extended exposures with sc c11

david3
04 Apr, 2017 20:32
Hallo there .
Is there someone who could help me?
I have an sc c11  with focal reducer 6,3 on AZEQ6 , telescope guide sw80ed and guide camera synguider 2 stand alone.
I can't make extended exposures,after about 40 seconds my pictures are moved.
I don't have this problem with newton 200/1000 and sw80 ed.
Could you give me some advice?
Thank you all…. bye bye guys.
KuriousGeorge
05 Apr, 2017 04:31
You guide on a star and your image has blurry stars? That sounds like polar alignment is off or your guiding is not working.
Edited 05 Apr, 2017 04:32
david3
05 Apr, 2017 11:16
Thank you george 4 your answer but my focus is ok I use bathinow mask.
I think it's impossible to guide my c11 with my set up or not?
I'll hope to find someone thaT use c11 with my set up.
I think my polar allignement is ok otherwise my pictures will be move with newton and sw80ed too,while with them i can make long exposures about 6 or 8 minutes.
Yes maybe I don't use correctly my guide…….do you know this type of guide?(synguider2 stand alone)
Bye
astroian
05 Apr, 2017 13:45
Hello,

It maybe that you're experiencing mirror shift. As the scope moves, because the mirror is just resting on the central baffle it can shift around as the scope tracks across the sky. Of course this won't be seen by you guide scope. You will need to use either an OAG or an ONAG. I use the latter, but with the Edge HD which also has mirror locks to keep the mirror in place.

Cheers,
Ian
KuriousGeorge
05 Apr, 2017 14:49
Better to have someone answer with your setup. But as Ian says, mirror shift could be a problem. You may also need to slightly unbalance the c11 in ra and dec to keep backlash under control by keeping a load on the worm gear teeth.
Edited 05 Apr, 2017 14:54
bobzeq25
05 Apr, 2017 22:19
You're running up against stuff that is neither intuitive nor obvious.

Tracking difficulty increases very fast as the focal length increases.  It is not linear, ie twice the focal length is more than
twice the difficulty.

As others have stated the mirror moves.  Most people imaging with a C11 use an off axis guider to combat this.  And an
expensive guide camera, which the OAG wants.

Weight hurts, too.

The bottom line is that imaging with an ED80 is relatively easy.  A great starter scope.  The Newtonian is mildly difficult.
A scope for someone with experience.  The C11 is very hard.  Really, an expert's scope, and one that requires special
equipment.  A focal length reducer is used by most C11 imagers.

Not intuitive, not obvious.  But true.

Best advice.  A couple of years  (not kidding) experience with the other scopes would be good before tackling the C11.  It's better used as a visual scope or a planetary imaging scope.  Not DSOs.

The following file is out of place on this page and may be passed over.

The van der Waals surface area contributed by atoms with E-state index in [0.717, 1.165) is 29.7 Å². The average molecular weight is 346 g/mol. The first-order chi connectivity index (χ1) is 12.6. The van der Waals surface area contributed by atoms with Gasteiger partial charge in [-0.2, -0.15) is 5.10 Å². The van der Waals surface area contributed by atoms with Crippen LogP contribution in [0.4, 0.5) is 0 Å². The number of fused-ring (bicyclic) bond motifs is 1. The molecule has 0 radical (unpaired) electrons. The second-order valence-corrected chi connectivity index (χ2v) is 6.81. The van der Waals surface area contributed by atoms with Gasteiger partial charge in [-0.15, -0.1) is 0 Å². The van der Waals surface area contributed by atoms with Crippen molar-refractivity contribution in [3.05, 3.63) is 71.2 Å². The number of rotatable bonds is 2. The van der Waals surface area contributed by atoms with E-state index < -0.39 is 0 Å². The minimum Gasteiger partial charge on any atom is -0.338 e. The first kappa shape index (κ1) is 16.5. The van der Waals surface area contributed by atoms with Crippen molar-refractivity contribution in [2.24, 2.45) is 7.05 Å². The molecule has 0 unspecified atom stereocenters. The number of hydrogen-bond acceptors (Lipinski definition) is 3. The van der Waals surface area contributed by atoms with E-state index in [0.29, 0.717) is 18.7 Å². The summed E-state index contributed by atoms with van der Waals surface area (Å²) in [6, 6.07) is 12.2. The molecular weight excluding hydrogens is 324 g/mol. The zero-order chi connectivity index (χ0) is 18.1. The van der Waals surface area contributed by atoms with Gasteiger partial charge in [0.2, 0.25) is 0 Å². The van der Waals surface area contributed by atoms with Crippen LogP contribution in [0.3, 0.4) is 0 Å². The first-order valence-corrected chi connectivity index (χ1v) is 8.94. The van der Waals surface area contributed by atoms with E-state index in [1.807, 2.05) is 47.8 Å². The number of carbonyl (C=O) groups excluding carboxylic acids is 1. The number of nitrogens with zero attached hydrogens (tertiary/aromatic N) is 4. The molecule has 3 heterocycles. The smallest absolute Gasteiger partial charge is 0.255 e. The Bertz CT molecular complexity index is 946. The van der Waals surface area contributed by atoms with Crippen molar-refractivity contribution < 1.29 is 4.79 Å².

Edited 05 Apr, 2017 22:23
david3
06 Apr, 2017 00:57
Thank you very much guys for your advices I understood many things.
I'll follow the advices and I hope to manage to show you one pictures not moved with my c11 one day.
Bye bye
Testgear
11 Apr, 2017 14:12
Dont blame me if this does not work for you!! lol
Most of this can be done during the day. The Guiding will have to wait until night!Make a note of all your PHD2 settings. All the info in the brain too. Put that info somewhere safe smile

I used to have a similar setup. The C11 on a NEQ6 Pro mount with a 80mm guide scope is adequate.
I found I had similar problem to this. Would start guiding and after a few moments, PHD2 would go walkabout.
Now, as I said..//Dont blame me if this does not work for you!! lol

My remedy was -
Before powering on, check the balance of the equipment! One at a time and make sure one is tight before releasing the other. Release the clutches and see if the OTA and the weights balance?
Move the OTA and weight so they are horizontal, close the DEC clutch and release the ALT, does that OTA with all its accessories attached, including DEW shield if used. Balance OK? If so, Great smile
Power on, Start again with PHD2. Click on the Brain. Select RESET CONFIGURATION. Do the darks for the guide camera. Check all the settings are good. Slew to a star around 30 degrees above the horizon and start guiding. It will do its routine, north, east etc. When it starts guiding Open TOOLS and select Guiding assistant. Run that for at least 2 minutes. Apply the results, slew to your prefered area of sky and try imaging.

Good luck smile

As I said, this works for me. Maybe there are better ways, I don't know. I am, like many of us, self taught smile
Use at your own risk smile
 
Register or login to create to post a reply.